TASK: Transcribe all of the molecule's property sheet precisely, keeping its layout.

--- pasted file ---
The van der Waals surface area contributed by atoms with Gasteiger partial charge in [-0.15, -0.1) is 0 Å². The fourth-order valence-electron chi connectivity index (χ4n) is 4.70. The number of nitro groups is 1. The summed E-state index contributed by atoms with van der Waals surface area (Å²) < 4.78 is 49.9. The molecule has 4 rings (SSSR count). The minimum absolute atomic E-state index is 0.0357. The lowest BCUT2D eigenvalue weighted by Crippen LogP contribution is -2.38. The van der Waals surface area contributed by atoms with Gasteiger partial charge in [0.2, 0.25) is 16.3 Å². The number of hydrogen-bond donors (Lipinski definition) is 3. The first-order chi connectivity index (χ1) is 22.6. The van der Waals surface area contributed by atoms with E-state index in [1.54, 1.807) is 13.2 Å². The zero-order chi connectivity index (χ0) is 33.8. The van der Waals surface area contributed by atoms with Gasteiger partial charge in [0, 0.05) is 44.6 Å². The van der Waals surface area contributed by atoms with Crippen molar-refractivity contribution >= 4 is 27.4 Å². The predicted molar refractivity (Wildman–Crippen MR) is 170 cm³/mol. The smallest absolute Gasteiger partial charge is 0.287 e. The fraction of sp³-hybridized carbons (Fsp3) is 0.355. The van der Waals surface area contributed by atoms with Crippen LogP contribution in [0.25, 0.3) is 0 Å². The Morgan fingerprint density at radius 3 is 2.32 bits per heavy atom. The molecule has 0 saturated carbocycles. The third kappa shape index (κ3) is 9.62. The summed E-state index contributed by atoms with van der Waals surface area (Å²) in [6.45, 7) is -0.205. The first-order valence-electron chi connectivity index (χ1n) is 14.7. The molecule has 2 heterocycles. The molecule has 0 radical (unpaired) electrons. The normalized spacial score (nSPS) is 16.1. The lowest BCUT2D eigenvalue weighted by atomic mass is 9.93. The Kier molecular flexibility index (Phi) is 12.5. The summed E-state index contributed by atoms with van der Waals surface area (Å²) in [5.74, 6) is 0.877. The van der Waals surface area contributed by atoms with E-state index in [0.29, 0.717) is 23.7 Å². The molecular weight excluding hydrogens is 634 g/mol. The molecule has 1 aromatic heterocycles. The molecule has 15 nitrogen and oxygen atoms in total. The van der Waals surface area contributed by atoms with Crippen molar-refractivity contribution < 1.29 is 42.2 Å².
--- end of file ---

The van der Waals surface area contributed by atoms with Gasteiger partial charge in [-0.15, -0.1) is 0 Å². The fourth-order valence-electron chi connectivity index (χ4n) is 4.70. The number of nitro groups is 1. The summed E-state index contributed by atoms with van der Waals surface area (Å²) < 4.78 is 49.9. The molecule has 4 rings (SSSR count). The minimum absolute atomic E-state index is 0.0357. The lowest BCUT2D eigenvalue weighted by Crippen LogP contribution is -2.38. The van der Waals surface area contributed by atoms with Gasteiger partial charge in [0.2, 0.25) is 16.3 Å². The number of hydrogen-bond donors (Lipinski definition) is 3. The first-order chi connectivity index (χ1) is 22.6. The van der Waals surface area contributed by atoms with E-state index in [1.54, 1.807) is 13.2 Å². The zero-order chi connectivity index (χ0) is 33.8. The van der Waals surface area contributed by atoms with Gasteiger partial charge in [0, 0.05) is 44.6 Å². The van der Waals surface area contributed by atoms with Crippen molar-refractivity contribution >= 4 is 27.4 Å². The predicted molar refractivity (Wildman–Crippen MR) is 170 cm³/mol. The smallest absolute Gasteiger partial charge is 0.287 e. The fraction of sp³-hybridized carbons (Fsp3) is 0.355. The van der Waals surface area contributed by atoms with Crippen LogP contribution in [0.25, 0.3) is 0 Å². The Morgan fingerprint density at radius 3 is 2.32 bits per heavy atom. The molecule has 0 saturated carbocycles. The third kappa shape index (κ3) is 9.62. The summed E-state index contributed by atoms with van der Waals surface area (Å²) in [6.45, 7) is -0.205. The first-order valence-electron chi connectivity index (χ1n) is 14.7. The molecule has 2 heterocycles. The molecule has 0 radical (unpaired) electrons. The normalized spacial score (nSPS) is 16.1. The lowest BCUT2D eigenvalue weighted by atomic mass is 9.93. The Kier molecular flexibility index (Phi) is 12.5. The summed E-state index contributed by atoms with van der Waals surface area (Å²) in [5.74, 6) is 0.877. The van der Waals surface area contributed by atoms with E-state index in [0.29, 0.717) is 23.7 Å². The molecular weight excluding hydrogens is 634 g/mol. The molecule has 1 aromatic heterocycles. The molecule has 15 nitrogen and oxygen atoms in total. The van der Waals surface area contributed by atoms with Crippen molar-refractivity contribution < 1.29 is 42.2 Å².